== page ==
Mark 8:1-10  In those days, when again a great crowd had gathered, and they had nothing to eat, he called his disciples to him and said to them, “I have compassion on the crowd, because they have been with me now three days and have nothing to eat. And if I send them away hungry to their homes, they will faint on the way. And some of them have come from far away.” And his disciples answered him, “How can one feed these people with bread here in this desolate place?” And he asked them, “How many loaves do you have?” They said, “Seven.” And he directed the crowd to sit down on the ground. And he took the seven loaves, and having given thanks, he broke them and gave them to his disciples to set before the people; and they set them before the crowd. And they had a few small fish. And having blessed them, he said that these also should be set before them. And they ate and were satisfied. And they took up the broken pieces left over, seven baskets full. And there were about four thousand people. And he sent them away. And immediately he got into the boat with his disciples and went to the district of Dalmanutha.  (ESV)

The significance of this passage, it would seem, is found in the surrounding context and in parallels between 8:1-30 and 6:31-7:37. For details on these parallels see William Lane (NICNT) or the Expositor’s Bible Commentary (EBC). The passage at hand clearly parallels the feeding of the Five Thousand in 6:31-44. Though the disciples show no sign of remembrance of the previous (similar) event (8:4), Jesus Himself clearly does (8:18-21). The similarities between the two account are clear, but there is also enough difference that this cannot be ignored. Despite the fact that the majority ofChilds Intro to OT scholars see this as two tellings of the same event, it seems clear that, in Mark’s mind, they are separate events (e.g. “again” v. 1).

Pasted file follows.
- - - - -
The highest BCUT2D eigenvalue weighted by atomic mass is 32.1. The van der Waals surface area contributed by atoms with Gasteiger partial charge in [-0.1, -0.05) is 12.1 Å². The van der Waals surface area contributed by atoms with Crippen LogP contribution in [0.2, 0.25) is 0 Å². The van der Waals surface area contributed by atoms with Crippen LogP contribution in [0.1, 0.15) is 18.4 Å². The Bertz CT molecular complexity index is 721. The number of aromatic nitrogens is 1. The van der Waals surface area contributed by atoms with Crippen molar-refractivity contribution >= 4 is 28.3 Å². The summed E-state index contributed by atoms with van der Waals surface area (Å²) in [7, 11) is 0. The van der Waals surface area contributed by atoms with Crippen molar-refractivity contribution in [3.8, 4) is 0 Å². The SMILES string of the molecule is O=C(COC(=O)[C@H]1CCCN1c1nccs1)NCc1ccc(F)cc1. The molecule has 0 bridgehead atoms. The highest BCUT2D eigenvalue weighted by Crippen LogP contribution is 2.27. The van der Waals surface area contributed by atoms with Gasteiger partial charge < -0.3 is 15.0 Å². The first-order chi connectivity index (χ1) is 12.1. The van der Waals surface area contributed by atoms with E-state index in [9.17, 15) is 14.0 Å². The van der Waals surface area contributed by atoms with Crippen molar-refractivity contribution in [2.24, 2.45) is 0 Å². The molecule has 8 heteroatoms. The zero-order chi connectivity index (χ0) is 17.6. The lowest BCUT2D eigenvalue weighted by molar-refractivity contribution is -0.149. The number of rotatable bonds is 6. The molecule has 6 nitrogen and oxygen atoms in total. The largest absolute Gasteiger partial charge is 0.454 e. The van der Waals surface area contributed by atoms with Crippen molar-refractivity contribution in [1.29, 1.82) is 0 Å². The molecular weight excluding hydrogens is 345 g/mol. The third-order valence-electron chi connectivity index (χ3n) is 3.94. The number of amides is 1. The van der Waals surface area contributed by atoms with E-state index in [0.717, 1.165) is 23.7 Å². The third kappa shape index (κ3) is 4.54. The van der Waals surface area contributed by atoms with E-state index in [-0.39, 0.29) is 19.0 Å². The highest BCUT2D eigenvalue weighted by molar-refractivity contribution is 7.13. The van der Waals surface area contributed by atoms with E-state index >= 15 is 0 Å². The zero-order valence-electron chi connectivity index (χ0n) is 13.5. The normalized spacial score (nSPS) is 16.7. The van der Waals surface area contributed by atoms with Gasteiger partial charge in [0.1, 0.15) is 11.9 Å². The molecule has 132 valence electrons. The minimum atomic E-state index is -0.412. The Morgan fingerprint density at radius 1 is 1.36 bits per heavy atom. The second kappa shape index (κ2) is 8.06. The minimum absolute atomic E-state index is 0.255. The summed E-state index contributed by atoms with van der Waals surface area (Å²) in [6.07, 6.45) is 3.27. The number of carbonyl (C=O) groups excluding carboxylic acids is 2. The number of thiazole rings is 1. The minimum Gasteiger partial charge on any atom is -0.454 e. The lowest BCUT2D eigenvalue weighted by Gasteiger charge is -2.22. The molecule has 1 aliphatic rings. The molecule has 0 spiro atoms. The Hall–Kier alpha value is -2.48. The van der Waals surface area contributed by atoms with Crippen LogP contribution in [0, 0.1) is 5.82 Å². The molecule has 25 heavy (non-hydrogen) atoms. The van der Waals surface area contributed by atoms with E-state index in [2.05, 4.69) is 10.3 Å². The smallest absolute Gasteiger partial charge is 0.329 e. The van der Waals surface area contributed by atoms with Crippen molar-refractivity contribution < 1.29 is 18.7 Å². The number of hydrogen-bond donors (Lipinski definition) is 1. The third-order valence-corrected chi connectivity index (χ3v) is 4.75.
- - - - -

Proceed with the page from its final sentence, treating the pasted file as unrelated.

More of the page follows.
“I appeal to canonical criticism!”

*For those who didn’t catch my nerdy Bible geek joke – that was a play on Paul’s statement in Acts 25:11 and my admonition to interpret the text at hand in light of its final canonical form in scripture rather than diverging into endless speculation of form criticism, redaction criticism and source criticism (as much fun as that can be)

Perhaps the disciples forgetfulness is indicative of their general cluelessness as seen thus far and throughout the gospel as to who Jesus is and His mission. Jesus calls people to deeper, spiritual understanding (7:14-18), but the disciples fail to understand the feeding miracle in both cases. This narrative is surrounded on both sides by miracles of healing a deaf man (7:31-36) and a blind man (8:22-26), which prepares us for the opening of the understanding of the “deaf and blind” disciples. Context Is King! [Full Disclosure: I’m following EBC pretty closely here].

A few observations from our text: Apparently Jesus is still on the eastern shore of the sea of Galilee. Jesus had compassion on the crowd (v. 2, cf. 6:34). As in 6:41, Jesus involves the disciples in the miracle (v. 6). ‘Seven baskets full’ were taken up after the crowd had eaten [Note: this detail will come up again when Jesus tries to explain to the disciples their lack of understanding (8:20)]. After this Jesus returned to the western shore of the sea of Galilee.

So what’s Jesus follower to make of all this? Well, let’s not make the same mistake as the disciples (“Do you not yet understand?” – 8:21). Hindsight is twenty-twenty, and we have the benefit of knowing the rest of the story. Jesus is a miraculous healer who has power over demons and power over nature! And we will soon see that He is the Christ (8:29)! The road to Jerusalem is tough, and suffering awaits. Disciples are called to “take up his cross and follow me” (8:34). But there awaits us a glorious resurrection at the end of the road!

Until next time friends, follow the Master… all the way to Jerusalem.

“let us not grow weary of doing good” – Saul of Tarsus (Galatians 6:9)